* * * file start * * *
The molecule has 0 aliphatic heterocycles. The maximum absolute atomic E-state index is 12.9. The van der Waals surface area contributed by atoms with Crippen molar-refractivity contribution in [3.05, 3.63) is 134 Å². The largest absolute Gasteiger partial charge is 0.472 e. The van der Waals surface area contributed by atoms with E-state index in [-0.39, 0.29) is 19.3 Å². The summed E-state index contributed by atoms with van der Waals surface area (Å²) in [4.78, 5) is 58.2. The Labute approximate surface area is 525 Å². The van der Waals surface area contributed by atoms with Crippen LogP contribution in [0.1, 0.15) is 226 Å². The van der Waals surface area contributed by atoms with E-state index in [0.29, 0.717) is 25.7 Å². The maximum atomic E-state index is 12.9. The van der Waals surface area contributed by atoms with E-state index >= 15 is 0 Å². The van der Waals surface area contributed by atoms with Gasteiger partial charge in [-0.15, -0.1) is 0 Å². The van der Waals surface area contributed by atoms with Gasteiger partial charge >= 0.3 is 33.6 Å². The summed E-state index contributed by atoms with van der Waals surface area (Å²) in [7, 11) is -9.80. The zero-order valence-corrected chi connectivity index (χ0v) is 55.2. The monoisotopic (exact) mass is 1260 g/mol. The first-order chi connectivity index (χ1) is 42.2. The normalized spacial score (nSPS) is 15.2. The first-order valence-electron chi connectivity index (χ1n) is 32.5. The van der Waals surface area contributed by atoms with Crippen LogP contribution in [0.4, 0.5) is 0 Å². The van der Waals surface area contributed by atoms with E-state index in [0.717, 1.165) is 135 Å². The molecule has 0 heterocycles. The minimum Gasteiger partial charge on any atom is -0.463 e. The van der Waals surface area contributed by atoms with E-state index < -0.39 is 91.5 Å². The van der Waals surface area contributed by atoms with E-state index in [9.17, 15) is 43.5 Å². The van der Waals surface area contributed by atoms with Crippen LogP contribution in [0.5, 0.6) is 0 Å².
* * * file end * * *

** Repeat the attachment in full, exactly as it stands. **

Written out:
The molecule has 0 aliphatic heterocycles. The maximum absolute atomic E-state index is 12.9. The van der Waals surface area contributed by atoms with Crippen molar-refractivity contribution in [3.05, 3.63) is 134 Å². The largest absolute Gasteiger partial charge is 0.472 e. The van der Waals surface area contributed by atoms with E-state index in [-0.39, 0.29) is 19.3 Å². The summed E-state index contributed by atoms with van der Waals surface area (Å²) in [4.78, 5) is 58.2. The Labute approximate surface area is 525 Å². The van der Waals surface area contributed by atoms with Crippen LogP contribution in [0.1, 0.15) is 226 Å². The van der Waals surface area contributed by atoms with E-state index in [0.29, 0.717) is 25.7 Å². The maximum atomic E-state index is 12.9. The van der Waals surface area contributed by atoms with E-state index >= 15 is 0 Å². The van der Waals surface area contributed by atoms with Gasteiger partial charge in [-0.15, -0.1) is 0 Å². The van der Waals surface area contributed by atoms with Gasteiger partial charge >= 0.3 is 33.6 Å². The summed E-state index contributed by atoms with van der Waals surface area (Å²) in [7, 11) is -9.80. The zero-order valence-corrected chi connectivity index (χ0v) is 55.2. The monoisotopic (exact) mass is 1260 g/mol. The first-order chi connectivity index (χ1) is 42.2. The normalized spacial score (nSPS) is 15.2. The first-order valence-electron chi connectivity index (χ1n) is 32.5. The van der Waals surface area contributed by atoms with Crippen LogP contribution in [0.4, 0.5) is 0 Å². The van der Waals surface area contributed by atoms with E-state index in [0.717, 1.165) is 135 Å². The molecule has 0 heterocycles. The minimum Gasteiger partial charge on any atom is -0.463 e. The van der Waals surface area contributed by atoms with E-state index < -0.39 is 91.5 Å². The van der Waals surface area contributed by atoms with E-state index in [9.17, 15) is 43.5 Å². The van der Waals surface area contributed by atoms with Crippen LogP contribution in [0.5, 0.6) is 0 Å².